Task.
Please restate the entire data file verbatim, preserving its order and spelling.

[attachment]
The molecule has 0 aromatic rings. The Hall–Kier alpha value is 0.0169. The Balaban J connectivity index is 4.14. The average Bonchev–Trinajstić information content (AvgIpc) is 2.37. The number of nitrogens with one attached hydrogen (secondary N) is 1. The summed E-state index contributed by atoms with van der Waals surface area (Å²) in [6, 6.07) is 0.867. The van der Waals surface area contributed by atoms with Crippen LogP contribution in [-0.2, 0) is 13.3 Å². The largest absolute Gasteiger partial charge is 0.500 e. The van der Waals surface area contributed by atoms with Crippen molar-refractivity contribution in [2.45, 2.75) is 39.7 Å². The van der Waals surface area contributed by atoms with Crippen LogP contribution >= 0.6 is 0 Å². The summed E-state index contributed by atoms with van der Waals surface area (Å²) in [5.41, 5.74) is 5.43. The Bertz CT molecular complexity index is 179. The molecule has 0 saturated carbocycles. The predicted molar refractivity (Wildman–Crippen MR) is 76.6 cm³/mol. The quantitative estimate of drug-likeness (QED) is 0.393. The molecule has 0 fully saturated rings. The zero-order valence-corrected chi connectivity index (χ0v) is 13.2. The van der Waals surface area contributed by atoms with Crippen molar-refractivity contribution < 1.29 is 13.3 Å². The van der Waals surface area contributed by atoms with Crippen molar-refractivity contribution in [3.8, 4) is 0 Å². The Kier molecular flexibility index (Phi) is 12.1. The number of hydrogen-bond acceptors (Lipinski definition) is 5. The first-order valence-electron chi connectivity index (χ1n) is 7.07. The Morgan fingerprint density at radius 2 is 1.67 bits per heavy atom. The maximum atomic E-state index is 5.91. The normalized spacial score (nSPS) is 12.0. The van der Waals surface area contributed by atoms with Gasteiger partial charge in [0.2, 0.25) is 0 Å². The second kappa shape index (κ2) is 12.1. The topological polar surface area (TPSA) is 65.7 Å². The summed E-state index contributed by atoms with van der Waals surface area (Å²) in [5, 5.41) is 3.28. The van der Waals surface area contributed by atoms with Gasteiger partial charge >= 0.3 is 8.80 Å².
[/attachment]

The molecule has 0 aromatic rings. The Hall–Kier alpha value is 0.0169. The Balaban J connectivity index is 4.14. The average Bonchev–Trinajstić information content (AvgIpc) is 2.37. The number of nitrogens with one attached hydrogen (secondary N) is 1. The summed E-state index contributed by atoms with van der Waals surface area (Å²) in [6, 6.07) is 0.867. The van der Waals surface area contributed by atoms with Crippen LogP contribution in [-0.2, 0) is 13.3 Å². The largest absolute Gasteiger partial charge is 0.500 e. The van der Waals surface area contributed by atoms with Crippen molar-refractivity contribution in [2.45, 2.75) is 39.7 Å². The van der Waals surface area contributed by atoms with Crippen LogP contribution >= 0.6 is 0 Å². The summed E-state index contributed by atoms with van der Waals surface area (Å²) in [5.41, 5.74) is 5.43. The Bertz CT molecular complexity index is 179. The molecule has 0 saturated carbocycles. The predicted molar refractivity (Wildman–Crippen MR) is 76.6 cm³/mol. The quantitative estimate of drug-likeness (QED) is 0.393. The molecule has 0 fully saturated rings. The zero-order valence-corrected chi connectivity index (χ0v) is 13.2. The van der Waals surface area contributed by atoms with Crippen molar-refractivity contribution < 1.29 is 13.3 Å². The van der Waals surface area contributed by atoms with Crippen molar-refractivity contribution in [3.8, 4) is 0 Å². The Kier molecular flexibility index (Phi) is 12.1. The number of hydrogen-bond acceptors (Lipinski definition) is 5. The first-order valence-electron chi connectivity index (χ1n) is 7.07. The Morgan fingerprint density at radius 2 is 1.67 bits per heavy atom. The maximum atomic E-state index is 5.91. The normalized spacial score (nSPS) is 12.0. The van der Waals surface area contributed by atoms with Gasteiger partial charge in [0.2, 0.25) is 0 Å². The second kappa shape index (κ2) is 12.1. The topological polar surface area (TPSA) is 65.7 Å². The summed E-state index contributed by atoms with van der Waals surface area (Å²) in [5, 5.41) is 3.28. The van der Waals surface area contributed by atoms with Gasteiger partial charge >= 0.3 is 8.80 Å².